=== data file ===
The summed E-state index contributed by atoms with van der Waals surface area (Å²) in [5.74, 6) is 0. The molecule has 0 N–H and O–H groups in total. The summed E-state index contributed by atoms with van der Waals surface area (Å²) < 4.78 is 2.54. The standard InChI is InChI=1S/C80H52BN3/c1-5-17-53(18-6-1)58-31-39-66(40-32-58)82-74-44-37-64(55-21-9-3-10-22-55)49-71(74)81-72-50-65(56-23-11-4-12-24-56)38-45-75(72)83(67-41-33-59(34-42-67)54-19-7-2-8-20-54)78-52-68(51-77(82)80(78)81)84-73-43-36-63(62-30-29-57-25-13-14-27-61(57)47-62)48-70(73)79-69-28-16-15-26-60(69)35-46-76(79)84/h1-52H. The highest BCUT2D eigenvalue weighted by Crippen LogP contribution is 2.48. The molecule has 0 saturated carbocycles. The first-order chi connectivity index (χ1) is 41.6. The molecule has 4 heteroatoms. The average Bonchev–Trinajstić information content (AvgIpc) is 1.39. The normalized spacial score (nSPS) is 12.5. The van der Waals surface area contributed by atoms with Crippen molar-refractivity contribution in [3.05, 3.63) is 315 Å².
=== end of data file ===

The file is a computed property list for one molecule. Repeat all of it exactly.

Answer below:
The summed E-state index contributed by atoms with van der Waals surface area (Å²) in [5.74, 6) is 0. The molecule has 0 N–H and O–H groups in total. The summed E-state index contributed by atoms with van der Waals surface area (Å²) < 4.78 is 2.54. The standard InChI is InChI=1S/C80H52BN3/c1-5-17-53(18-6-1)58-31-39-66(40-32-58)82-74-44-37-64(55-21-9-3-10-22-55)49-71(74)81-72-50-65(56-23-11-4-12-24-56)38-45-75(72)83(67-41-33-59(34-42-67)54-19-7-2-8-20-54)78-52-68(51-77(82)80(78)81)84-73-43-36-63(62-30-29-57-25-13-14-27-61(57)47-62)48-70(73)79-69-28-16-15-26-60(69)35-46-76(79)84/h1-52H. The highest BCUT2D eigenvalue weighted by Crippen LogP contribution is 2.48. The molecule has 0 saturated carbocycles. The first-order chi connectivity index (χ1) is 41.6. The molecule has 4 heteroatoms. The average Bonchev–Trinajstić information content (AvgIpc) is 1.39. The normalized spacial score (nSPS) is 12.5. The van der Waals surface area contributed by atoms with Crippen molar-refractivity contribution in [3.05, 3.63) is 315 Å².